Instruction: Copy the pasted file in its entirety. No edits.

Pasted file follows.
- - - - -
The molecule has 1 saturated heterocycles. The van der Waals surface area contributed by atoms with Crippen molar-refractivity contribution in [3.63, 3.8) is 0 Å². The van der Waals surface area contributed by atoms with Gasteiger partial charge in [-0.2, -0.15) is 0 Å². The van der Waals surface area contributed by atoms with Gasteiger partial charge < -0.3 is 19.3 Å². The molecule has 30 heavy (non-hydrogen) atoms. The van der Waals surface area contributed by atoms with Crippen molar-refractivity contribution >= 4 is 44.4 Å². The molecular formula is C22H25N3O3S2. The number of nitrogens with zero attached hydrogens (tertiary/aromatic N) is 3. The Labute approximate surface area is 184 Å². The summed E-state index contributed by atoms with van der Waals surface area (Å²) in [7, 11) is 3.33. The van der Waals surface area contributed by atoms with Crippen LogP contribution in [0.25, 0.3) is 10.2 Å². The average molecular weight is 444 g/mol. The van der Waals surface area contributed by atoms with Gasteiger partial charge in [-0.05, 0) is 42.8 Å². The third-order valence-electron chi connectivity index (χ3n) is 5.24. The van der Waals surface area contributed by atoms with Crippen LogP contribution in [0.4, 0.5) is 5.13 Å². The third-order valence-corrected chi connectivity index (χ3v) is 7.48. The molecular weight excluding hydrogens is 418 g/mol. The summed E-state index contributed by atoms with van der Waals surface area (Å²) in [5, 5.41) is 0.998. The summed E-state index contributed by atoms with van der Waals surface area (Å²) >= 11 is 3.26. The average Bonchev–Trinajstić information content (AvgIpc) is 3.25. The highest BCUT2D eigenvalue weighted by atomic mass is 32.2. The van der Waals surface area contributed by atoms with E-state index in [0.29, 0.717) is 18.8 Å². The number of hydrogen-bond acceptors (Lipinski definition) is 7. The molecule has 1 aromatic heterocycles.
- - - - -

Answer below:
The molecule has 1 saturated heterocycles. The van der Waals surface area contributed by atoms with Crippen molar-refractivity contribution in [3.63, 3.8) is 0 Å². The van der Waals surface area contributed by atoms with Gasteiger partial charge in [-0.2, -0.15) is 0 Å². The van der Waals surface area contributed by atoms with Gasteiger partial charge < -0.3 is 19.3 Å². The molecule has 30 heavy (non-hydrogen) atoms. The van der Waals surface area contributed by atoms with Crippen molar-refractivity contribution >= 4 is 44.4 Å². The molecular formula is C22H25N3O3S2. The number of nitrogens with zero attached hydrogens (tertiary/aromatic N) is 3. The Labute approximate surface area is 184 Å². The summed E-state index contributed by atoms with van der Waals surface area (Å²) in [7, 11) is 3.33. The van der Waals surface area contributed by atoms with Crippen LogP contribution in [0.25, 0.3) is 10.2 Å². The average molecular weight is 444 g/mol. The van der Waals surface area contributed by atoms with Gasteiger partial charge in [-0.05, 0) is 42.8 Å². The third-order valence-electron chi connectivity index (χ3n) is 5.24. The van der Waals surface area contributed by atoms with Crippen LogP contribution in [0.4, 0.5) is 5.13 Å². The third-order valence-corrected chi connectivity index (χ3v) is 7.48. The molecular weight excluding hydrogens is 418 g/mol. The summed E-state index contributed by atoms with van der Waals surface area (Å²) in [5, 5.41) is 0.998. The summed E-state index contributed by atoms with van der Waals surface area (Å²) >= 11 is 3.26. The average Bonchev–Trinajstić information content (AvgIpc) is 3.25. The highest BCUT2D eigenvalue weighted by atomic mass is 32.2. The van der Waals surface area contributed by atoms with E-state index in [0.29, 0.717) is 18.8 Å². The number of hydrogen-bond acceptors (Lipinski definition) is 7. The molecule has 1 aromatic heterocycles.